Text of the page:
Prince Harry and Meghan Markle
Meghan Markle's plan to give a speech on her wedding with Prince Harry is breaking a major royal protocol. Pictured: Prince Harry and Markle watch a performace during their visit to Cardiff Castle on Jan. 18, 2018 in Cardiff, Wales. Getty Images/Ben Birchall

Meghan Markle is breaking another royal protocol on her wedding day.

Earlier this week, an insider confirmed that the "Suits" actress is planning to give a speech on her big day if her father will not do the honor. Prince Harry was reportedly supportive of Markle's plan and even "thinks that it's a great idea."

Markle will reportedly take it as her opportunity to thank Queen Elizabeth II, Prince Harry, her family and friends. But experts believe that a bride giving a speech during the reception is "breaking centuries of royal tradition."

"Historically at a royal wedding reception, the bride’s father would speak on her behalf, and the other speeches are reserved for the groom and the best man," Amber Harrison, head of wedding at Shutterfly, told HuffPost.

However, Harrison thinks that Markle's choice to break from the tradition is "refreshing." She added that it is "not too surprising, as Meghan has already shattered a number of traditions on her path to becoming a royal."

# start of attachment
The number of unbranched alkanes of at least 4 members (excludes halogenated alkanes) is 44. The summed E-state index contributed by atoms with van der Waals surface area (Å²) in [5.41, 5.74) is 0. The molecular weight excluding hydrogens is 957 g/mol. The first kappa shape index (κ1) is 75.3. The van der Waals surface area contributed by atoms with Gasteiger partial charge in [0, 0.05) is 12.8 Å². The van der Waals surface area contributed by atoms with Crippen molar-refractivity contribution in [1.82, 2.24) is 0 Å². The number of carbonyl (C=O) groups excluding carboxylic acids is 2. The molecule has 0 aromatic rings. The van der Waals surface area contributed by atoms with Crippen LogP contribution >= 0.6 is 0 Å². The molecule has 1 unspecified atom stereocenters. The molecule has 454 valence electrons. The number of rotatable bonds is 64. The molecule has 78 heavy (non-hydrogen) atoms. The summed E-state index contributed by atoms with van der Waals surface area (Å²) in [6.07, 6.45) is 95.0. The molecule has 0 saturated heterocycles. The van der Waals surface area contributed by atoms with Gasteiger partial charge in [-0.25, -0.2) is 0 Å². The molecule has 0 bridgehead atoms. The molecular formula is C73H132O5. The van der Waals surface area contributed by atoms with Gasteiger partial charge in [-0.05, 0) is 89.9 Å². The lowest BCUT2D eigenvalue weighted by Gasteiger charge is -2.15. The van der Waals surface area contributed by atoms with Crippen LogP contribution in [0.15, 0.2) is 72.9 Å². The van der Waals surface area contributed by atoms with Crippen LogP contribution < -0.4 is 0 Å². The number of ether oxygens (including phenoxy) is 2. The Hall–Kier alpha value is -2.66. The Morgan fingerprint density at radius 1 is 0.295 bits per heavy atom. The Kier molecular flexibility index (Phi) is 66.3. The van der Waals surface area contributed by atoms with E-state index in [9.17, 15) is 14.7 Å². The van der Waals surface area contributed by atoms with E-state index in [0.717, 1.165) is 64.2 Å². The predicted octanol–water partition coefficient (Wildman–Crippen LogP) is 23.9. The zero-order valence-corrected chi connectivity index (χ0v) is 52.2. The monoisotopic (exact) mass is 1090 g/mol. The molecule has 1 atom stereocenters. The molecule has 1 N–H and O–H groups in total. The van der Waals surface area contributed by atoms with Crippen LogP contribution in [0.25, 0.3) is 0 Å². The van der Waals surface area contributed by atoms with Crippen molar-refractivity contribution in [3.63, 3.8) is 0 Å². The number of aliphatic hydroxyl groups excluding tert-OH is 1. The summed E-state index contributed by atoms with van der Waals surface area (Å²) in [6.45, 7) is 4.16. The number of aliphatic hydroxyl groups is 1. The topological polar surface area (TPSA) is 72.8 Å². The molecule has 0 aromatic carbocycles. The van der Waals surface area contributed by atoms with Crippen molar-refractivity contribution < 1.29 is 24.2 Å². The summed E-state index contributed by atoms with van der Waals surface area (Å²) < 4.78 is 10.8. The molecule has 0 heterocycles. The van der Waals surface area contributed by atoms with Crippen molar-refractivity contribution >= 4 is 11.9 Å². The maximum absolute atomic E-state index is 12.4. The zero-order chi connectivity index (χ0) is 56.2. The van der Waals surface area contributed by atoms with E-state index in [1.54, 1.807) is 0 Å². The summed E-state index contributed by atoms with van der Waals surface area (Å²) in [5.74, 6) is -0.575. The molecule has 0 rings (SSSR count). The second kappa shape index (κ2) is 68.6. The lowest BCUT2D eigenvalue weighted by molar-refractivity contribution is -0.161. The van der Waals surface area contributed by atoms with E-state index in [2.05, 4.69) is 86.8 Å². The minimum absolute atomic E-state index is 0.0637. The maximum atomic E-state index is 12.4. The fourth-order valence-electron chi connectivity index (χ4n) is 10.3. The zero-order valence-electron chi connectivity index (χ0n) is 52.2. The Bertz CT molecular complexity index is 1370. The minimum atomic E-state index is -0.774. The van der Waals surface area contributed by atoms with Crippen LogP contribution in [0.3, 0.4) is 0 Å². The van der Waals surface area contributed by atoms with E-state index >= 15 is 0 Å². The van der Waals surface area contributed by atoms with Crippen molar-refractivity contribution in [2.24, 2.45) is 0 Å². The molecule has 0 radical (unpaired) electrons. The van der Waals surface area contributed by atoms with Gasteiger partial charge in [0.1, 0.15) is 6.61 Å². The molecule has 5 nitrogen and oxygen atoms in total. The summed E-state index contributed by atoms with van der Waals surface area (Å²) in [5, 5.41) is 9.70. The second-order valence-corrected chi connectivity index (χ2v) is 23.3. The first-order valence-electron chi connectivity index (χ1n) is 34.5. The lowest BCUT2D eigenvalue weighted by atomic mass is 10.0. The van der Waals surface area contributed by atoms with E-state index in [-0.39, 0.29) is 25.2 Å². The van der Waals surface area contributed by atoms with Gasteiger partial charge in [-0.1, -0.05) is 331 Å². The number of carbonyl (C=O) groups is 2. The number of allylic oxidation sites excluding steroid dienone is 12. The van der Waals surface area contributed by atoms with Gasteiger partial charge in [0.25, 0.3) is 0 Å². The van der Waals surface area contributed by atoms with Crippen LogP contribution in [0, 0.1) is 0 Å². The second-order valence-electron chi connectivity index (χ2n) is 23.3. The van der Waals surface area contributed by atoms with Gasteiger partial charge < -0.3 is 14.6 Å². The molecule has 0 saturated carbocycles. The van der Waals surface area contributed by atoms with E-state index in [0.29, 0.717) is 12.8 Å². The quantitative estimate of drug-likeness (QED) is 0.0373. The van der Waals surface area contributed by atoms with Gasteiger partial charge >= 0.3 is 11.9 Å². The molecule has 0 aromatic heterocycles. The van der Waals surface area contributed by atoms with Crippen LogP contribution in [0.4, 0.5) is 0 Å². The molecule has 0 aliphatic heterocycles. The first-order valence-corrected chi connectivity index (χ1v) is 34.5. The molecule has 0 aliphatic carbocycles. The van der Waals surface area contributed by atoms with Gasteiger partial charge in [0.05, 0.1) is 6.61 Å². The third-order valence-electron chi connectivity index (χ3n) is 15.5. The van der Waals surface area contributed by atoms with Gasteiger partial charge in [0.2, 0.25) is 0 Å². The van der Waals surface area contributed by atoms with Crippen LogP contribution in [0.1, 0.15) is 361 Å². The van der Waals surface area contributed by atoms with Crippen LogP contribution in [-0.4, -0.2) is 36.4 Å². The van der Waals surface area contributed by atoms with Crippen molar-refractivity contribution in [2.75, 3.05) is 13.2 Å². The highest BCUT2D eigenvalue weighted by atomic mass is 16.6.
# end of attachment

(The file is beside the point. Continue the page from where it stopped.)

In addition, there is no reason for brides not to give a speech on their big day, if they want it. Some brides no longer have fathers or their dads might not be able to deliver a speech for some reason.

Meanwhile, Anne Chertoff, trend expert at WeddingWire, thinks that Markle's choice to give a speech at her reception has something to do with where she was brought up. Chertoff said that it is normal for American brides to make a toast or give a speech at their wedding receptions.

"Since Meghan is an American it’s highly likely that she may make a toast or speech at her wedding reception, which will widely be received in a positive and wonderful way," Chertoff explained.

Grant Harrold, etiquette expert and former butler to Prince Charles, Prince William and Prince Harry, share the same thoughts. For him, it's a personal choice and Markle's future husband and in-laws will likely support her.

In related news, Harrold previously commented on her Markle's first curtsy. According to him, the royal bride-to-be's curtsy was bobbing too low and the actress bowed her head. Meanwhile, he said that Kate Middleton got it "right."

Prince Harry and Markle are tying the knot on May 19 at St. George Chapel in Windsor Castle. Their big day is expected to have twists and surprises as the couple will make their own rules.

"The day of the wedding itself will certainly hold a few unconventional surprises. Don't expect a royal wedding by numbers. They want to involve their friends and family as much in as much as possible throughout the day," a source said.